In a victory for drivers everywhere, the Minnesota Court of Appeals held on October 13, 2015 in State vs. Trahan that law enforcement is now required to obtain a search warrant before seeking a blood sample from a non-consenting driver.
When you are pulled over for a suspected DWI, the police officer needs probable cause before he can arrest you. Probable cause for a DWI arrest can arise from the presence of various indicia of intoxication or an admission by you that you are intoxicated. The are also various field sobriety test the officer may have you perform to determine if there is probable cause for an arrest. Common field sobriety tests include the horizontal gaze nystagmus test, reciting the alphabet backwards, walking a straight line, and maintaining your balance on one leg.
Once the officer has established probable cause for the arrest, he or she can then transport the driver to the police station for further evidentiary testing or the test which will be used as evidence in your criminal trial. One well established form of an evidentiary test is the blood test. A blood test is the most reliable test for confirming the presence and amount of alcohol and drugs in your bloodstream. Under the old regime, if you refused the blood test, an individual could be charged with the crime of gross misdemeanor test refusal. Unless the DUI incident involved an auto accident resulting in an injury to another individual, the driver could not be compelled to submit to a blood test. However, officers could then slap on the charge of refusal in reaction to a suspected drunk driver refusing the blood test.
In the new case, Trahan, the driver, was acting erratically and was arrested for DWI. At the station, an officer asked for a blood sample without first obtaining a search warrant for the blood draw, but Trahan refused and was subsequently charged with the criminal offense of refusal to test. Trahan initially pled guilty, then later appealed, arguing that the DWI-refusal statute was unconstitutional because it violated the Fourth Amendment. The Fourth Amendment guarantees citizens’ right to privacy and against unreasonable searches and seizures.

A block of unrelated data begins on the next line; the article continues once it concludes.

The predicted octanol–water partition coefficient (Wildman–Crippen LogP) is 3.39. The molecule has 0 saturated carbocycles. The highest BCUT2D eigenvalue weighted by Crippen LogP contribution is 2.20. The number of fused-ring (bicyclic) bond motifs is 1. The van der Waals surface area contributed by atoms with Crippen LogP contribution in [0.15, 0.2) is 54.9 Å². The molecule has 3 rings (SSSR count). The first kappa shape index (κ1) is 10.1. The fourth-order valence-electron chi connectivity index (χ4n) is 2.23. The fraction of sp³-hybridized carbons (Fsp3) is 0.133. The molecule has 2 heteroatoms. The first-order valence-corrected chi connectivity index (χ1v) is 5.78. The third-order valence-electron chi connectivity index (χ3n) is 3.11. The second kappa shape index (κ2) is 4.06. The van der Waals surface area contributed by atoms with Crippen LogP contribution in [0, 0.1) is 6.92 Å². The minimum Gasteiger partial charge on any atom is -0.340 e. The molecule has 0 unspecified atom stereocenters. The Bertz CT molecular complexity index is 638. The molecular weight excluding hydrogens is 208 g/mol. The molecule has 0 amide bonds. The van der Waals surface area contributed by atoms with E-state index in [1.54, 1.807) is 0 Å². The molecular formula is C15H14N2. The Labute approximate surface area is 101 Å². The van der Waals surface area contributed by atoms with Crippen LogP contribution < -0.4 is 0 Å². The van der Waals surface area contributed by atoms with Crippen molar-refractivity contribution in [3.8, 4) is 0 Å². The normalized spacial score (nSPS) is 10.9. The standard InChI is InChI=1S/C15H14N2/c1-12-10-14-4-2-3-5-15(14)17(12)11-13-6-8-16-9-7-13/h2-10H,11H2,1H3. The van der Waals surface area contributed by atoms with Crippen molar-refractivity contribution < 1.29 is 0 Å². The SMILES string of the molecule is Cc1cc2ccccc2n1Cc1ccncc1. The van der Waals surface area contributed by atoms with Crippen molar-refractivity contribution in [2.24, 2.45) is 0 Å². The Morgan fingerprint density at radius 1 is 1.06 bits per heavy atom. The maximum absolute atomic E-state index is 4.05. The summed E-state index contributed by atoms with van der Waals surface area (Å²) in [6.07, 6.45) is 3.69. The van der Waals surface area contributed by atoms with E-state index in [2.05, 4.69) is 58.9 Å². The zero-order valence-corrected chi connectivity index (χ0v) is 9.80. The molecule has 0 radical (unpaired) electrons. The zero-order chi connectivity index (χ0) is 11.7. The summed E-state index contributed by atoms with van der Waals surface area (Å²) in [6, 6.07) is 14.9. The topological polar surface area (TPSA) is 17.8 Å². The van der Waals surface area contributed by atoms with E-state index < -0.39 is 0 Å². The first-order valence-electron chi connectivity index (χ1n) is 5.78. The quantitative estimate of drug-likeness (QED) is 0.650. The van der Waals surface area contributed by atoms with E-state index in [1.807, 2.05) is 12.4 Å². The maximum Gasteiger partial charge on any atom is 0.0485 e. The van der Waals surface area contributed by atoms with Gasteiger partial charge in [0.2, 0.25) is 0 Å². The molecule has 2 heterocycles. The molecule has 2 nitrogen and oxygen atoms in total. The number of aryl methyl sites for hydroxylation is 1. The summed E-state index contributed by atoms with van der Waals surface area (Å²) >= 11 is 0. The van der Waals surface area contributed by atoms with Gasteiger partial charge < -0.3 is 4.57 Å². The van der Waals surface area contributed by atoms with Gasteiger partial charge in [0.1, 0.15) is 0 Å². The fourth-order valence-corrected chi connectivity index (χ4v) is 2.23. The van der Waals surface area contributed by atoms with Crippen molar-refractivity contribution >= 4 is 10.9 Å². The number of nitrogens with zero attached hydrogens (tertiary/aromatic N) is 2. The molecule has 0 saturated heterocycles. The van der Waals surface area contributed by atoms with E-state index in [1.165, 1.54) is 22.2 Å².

The Court of Appeals initially upheld the conviction and denied Trahan’s appeal, so Trahan appealed to the Minnesota Supreme Court. The high court held the DWI-refusal statute was in fact unconstitutional in part, specifically regarding blood tests. The case was then remanded back to the Court of Appeals.
The second time around, the Minnesota Court of Appeals held that DWI refusal charges for refusing a blood test violated the constitution. A blood test is akin to an unreasonable search. Citizens therefore are constitutionally permitted to refuse them. To then turn around and criminally punish someone for refusing an unconstitutional test cannot stand.
The Court of Appeals clarified its holding by stating that blood tests are not illegal. Rather, blood samples must either be obtained via consent or a search warrant. A search warrant requires probable cause and the independent review of an impartial judge. This helps protect citizens’ interests and rights while also balancing them against the government and society’s interests in keeping streets safe.
At this point, this holding only applies to blood tests. According to this ruling and until further direction by the courts , DWI-refusal charges are still currently permissible without first seeking a search warrant for breath tests. Therefore, when an officer has probable cause to believe a driver is under the influence of alcohol, the officer can conduct a breathalyzer test in conjunction with the arrest. Pursuant to current case law. the breathalyzer test does not violate the Fourth Amendment or due process because it is performed incident to arrest. Thus, no search warrant is necessary for the test, and refusal charges can be brought if consent is not given.